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Smilax L.

Sp.Pl. 2:1028 (1753)
Name Status

Scientific Description

Family Smilacaceae.

Habit and leaf form. Herbaceous climbers; evergreen. Perennial. Leaves cauline. Plants with neither basal nor terminal concentrations of leaves. Young stems branching, leafy, prickly or smooth. Rhizomatous (starch rich). Climbing; petiole twiners (twisted), or tendril climbers (a pair of tendrils at the junction of the petiole and the sheath, or these may be reduced to short points). Mesophytic, or xerophytic. Leaves alternate; leathery; petiolate (more or less winged below the tendrils, twisted); sheathing (rarely), or non-sheathing. Leaf sheaths if present, with free margins. Leaves foetid, or without marked odour; simple. Leaf blades entire; lanceolate, or ovate; broadly elliptic to ovate, or orbicular; one-veined, or palmately veined (3–7 (in W.A. 5) prominent converging veins, the outer pair often indistinct, primary veins converging, secondary veins usually reticulate); cross-venulate; cordate, or hastate, or attenuate at the base. Leaves with stipules (more or less well developed, adnate, ending in tendrils, narrow or broad, sometimes inflated), or without stipules. Leaf blade margins entire. Leaf anatomy. Hairs absent. Extra-floral nectaries absent. Stem anatomy. Secondary thickening absent.

Reproductive type, pollination. Fertile flowers functionally male, or functionally female. Unisexual flowers present. Plants dioecious. Female flowers with staminodes (small). Male flowers with pistillodes, or without pistillodes. Entomophilous.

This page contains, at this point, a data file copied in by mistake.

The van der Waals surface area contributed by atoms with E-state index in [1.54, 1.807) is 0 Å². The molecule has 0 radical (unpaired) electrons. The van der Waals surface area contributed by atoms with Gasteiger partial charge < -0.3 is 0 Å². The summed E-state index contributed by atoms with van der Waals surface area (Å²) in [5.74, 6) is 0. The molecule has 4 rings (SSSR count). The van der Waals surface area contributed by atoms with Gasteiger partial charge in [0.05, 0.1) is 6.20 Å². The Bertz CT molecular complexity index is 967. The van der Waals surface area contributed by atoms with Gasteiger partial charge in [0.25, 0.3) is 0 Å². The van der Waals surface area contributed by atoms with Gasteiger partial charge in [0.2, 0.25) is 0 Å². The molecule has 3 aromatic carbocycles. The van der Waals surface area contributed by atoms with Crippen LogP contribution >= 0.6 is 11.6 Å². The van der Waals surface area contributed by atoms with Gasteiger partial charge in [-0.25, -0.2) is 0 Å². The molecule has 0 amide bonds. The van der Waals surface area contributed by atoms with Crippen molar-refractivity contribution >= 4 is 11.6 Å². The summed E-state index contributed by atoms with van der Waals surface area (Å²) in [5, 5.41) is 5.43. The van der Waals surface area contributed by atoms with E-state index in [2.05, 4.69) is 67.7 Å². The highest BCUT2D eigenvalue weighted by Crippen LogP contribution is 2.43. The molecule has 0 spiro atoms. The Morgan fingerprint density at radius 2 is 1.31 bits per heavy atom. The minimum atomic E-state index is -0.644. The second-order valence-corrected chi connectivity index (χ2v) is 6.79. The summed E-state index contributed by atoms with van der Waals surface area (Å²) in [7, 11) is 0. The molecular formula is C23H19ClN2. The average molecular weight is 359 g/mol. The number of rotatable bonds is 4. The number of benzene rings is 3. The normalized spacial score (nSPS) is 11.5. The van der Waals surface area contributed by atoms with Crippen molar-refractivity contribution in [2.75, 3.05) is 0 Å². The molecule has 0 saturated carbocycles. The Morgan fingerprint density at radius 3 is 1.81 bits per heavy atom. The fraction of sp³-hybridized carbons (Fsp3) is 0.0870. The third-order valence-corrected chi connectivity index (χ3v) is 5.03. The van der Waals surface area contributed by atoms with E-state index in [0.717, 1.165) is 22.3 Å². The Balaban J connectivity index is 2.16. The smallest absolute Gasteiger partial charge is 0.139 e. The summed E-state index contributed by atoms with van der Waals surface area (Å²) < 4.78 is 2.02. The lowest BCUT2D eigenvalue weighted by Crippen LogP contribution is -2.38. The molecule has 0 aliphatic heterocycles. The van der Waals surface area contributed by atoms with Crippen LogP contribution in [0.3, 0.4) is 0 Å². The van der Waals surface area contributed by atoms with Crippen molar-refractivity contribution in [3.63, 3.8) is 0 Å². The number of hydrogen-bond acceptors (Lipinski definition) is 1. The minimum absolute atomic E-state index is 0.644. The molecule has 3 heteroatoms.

Inflorescence and flower features. Flowers aggregated in ‘inflorescences’; in umbels (cymose), or in panicles (umbellate). Inflorescences not scapiflorous; terminal, or axillary; inflorescence pedunculate, simple or branched, umbels many-flowered. Flowers pedicellate (15–25 mm long); bracteate (very small, subtend each pedicel, imbricate); ebracteolate; regular; 3 merous; cyclic. Perigone tube present, or absent. Perianth of ‘tepals’; 6; 2 -whorled; isomerous; free, or joined; petaloid; similar in the two whorls to different in the two whorls; (inner segments) green, or white, or cream, or pink, or purple; deciduous. Fertile stamens present, or absent (female flowers). Androecial members definite in number. Androecium 6. Androecial members adnate; all equal; free of one another; 2 -whorled. Androecium exclusively of fertile stamens. Stamens 6 (usually in 2 whorls); all more or less similar in shape; diplostemonous; at the base of the perianth segments. Anthers basifixed; dehiscing via pores, or dehiscing via longitudinal slits; introrse, or latrorse; unilocular, or bilocular (becoming 1); tetrasporangiate. Pollen shed as single grains. Fertile gynoecium present, or absent (male flowers). Gynoecium 3 carpelled. The pistil 3 celled. Carpels isomerous with the perianth. Gynoecium syncarpous; synovarious to synstylovarious; superior. Ovary plurilocular; 3 locular; sessile. Gynoecium non-stylate, or stylate (very short). Styles 3; free, or partially joined; apical. Stigmas 1. Placentation axile. Ovules 1(–2) per locule; pendulous; non-arillate; orthotropous, or hemianatropous, or campylotropous.

Fruit and seed features. Fruit fleshy; indehiscent; a berry; 1-few. Seeds endospermic. Endosperm oily. Embryo well differentiated; straight. Testa without phytomelan.

Etymology. The name of an ancient Greek plant possibly belonging to this genus.

J. Gathe and Leslie Watson, 8 September 2016

Taxonomic Literature

  • Wheeler, J. R.; Rye, B. L.; Koch, B. L.; Wilson, A. J. G.; Western Australian Herbarium 1992. Flora of the Kimberley region. Western Australian Herbarium.. Como, W.A..
  • Australia. Bureau of Flora and Fauna 1986. Flora of Australia. Volume 46, Iridaceae to Dioscoreaceae. Australian Govt. Pub. Service.. Canberra..